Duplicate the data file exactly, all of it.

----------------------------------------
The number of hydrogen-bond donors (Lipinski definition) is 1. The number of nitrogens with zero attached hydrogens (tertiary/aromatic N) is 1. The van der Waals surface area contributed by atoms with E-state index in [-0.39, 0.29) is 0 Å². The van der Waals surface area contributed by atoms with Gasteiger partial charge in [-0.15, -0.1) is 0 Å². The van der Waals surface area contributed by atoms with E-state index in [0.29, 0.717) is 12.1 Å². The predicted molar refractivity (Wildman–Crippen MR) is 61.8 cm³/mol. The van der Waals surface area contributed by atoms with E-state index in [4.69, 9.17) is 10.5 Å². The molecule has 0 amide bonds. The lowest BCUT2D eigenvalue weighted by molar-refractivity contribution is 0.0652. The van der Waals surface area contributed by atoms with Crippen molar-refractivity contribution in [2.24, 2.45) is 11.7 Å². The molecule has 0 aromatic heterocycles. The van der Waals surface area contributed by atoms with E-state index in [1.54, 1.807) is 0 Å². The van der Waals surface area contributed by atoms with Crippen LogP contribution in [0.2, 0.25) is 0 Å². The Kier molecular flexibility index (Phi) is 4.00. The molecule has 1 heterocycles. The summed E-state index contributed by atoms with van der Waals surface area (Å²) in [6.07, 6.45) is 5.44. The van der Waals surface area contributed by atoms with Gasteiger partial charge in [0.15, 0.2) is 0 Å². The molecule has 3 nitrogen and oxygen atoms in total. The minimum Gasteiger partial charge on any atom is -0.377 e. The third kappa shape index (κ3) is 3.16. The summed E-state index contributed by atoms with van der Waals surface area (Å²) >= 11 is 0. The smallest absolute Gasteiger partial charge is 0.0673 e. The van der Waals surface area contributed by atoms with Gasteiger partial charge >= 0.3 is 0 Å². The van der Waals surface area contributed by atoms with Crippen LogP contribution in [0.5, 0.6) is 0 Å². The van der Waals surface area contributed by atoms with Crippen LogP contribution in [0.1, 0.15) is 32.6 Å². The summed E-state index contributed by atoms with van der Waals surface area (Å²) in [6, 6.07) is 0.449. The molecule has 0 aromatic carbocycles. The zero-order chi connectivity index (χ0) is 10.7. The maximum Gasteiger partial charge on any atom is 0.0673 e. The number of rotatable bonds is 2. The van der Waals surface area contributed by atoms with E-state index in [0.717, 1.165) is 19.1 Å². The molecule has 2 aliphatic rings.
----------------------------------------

The number of hydrogen-bond donors (Lipinski definition) is 1. The number of nitrogens with zero attached hydrogens (tertiary/aromatic N) is 1. The van der Waals surface area contributed by atoms with E-state index in [-0.39, 0.29) is 0 Å². The van der Waals surface area contributed by atoms with Gasteiger partial charge in [-0.15, -0.1) is 0 Å². The van der Waals surface area contributed by atoms with E-state index in [0.29, 0.717) is 12.1 Å². The predicted molar refractivity (Wildman–Crippen MR) is 61.8 cm³/mol. The van der Waals surface area contributed by atoms with E-state index in [4.69, 9.17) is 10.5 Å². The molecule has 0 amide bonds. The lowest BCUT2D eigenvalue weighted by molar-refractivity contribution is 0.0652. The van der Waals surface area contributed by atoms with Crippen molar-refractivity contribution in [2.24, 2.45) is 11.7 Å². The molecule has 0 aromatic heterocycles. The van der Waals surface area contributed by atoms with E-state index in [1.54, 1.807) is 0 Å². The van der Waals surface area contributed by atoms with Crippen LogP contribution in [0.2, 0.25) is 0 Å². The Kier molecular flexibility index (Phi) is 4.00. The molecule has 1 heterocycles. The summed E-state index contributed by atoms with van der Waals surface area (Å²) in [6.07, 6.45) is 5.44. The van der Waals surface area contributed by atoms with Gasteiger partial charge in [0.15, 0.2) is 0 Å². The molecule has 3 nitrogen and oxygen atoms in total. The minimum Gasteiger partial charge on any atom is -0.377 e. The third kappa shape index (κ3) is 3.16. The summed E-state index contributed by atoms with van der Waals surface area (Å²) >= 11 is 0. The smallest absolute Gasteiger partial charge is 0.0673 e. The van der Waals surface area contributed by atoms with Gasteiger partial charge >= 0.3 is 0 Å². The van der Waals surface area contributed by atoms with Crippen LogP contribution in [0.5, 0.6) is 0 Å². The van der Waals surface area contributed by atoms with Crippen LogP contribution in [0.1, 0.15) is 32.6 Å². The summed E-state index contributed by atoms with van der Waals surface area (Å²) in [6, 6.07) is 0.449. The molecule has 0 aromatic carbocycles. The zero-order chi connectivity index (χ0) is 10.7. The maximum Gasteiger partial charge on any atom is 0.0673 e. The number of rotatable bonds is 2. The van der Waals surface area contributed by atoms with E-state index in [0.717, 1.165) is 19.1 Å². The molecule has 2 aliphatic rings.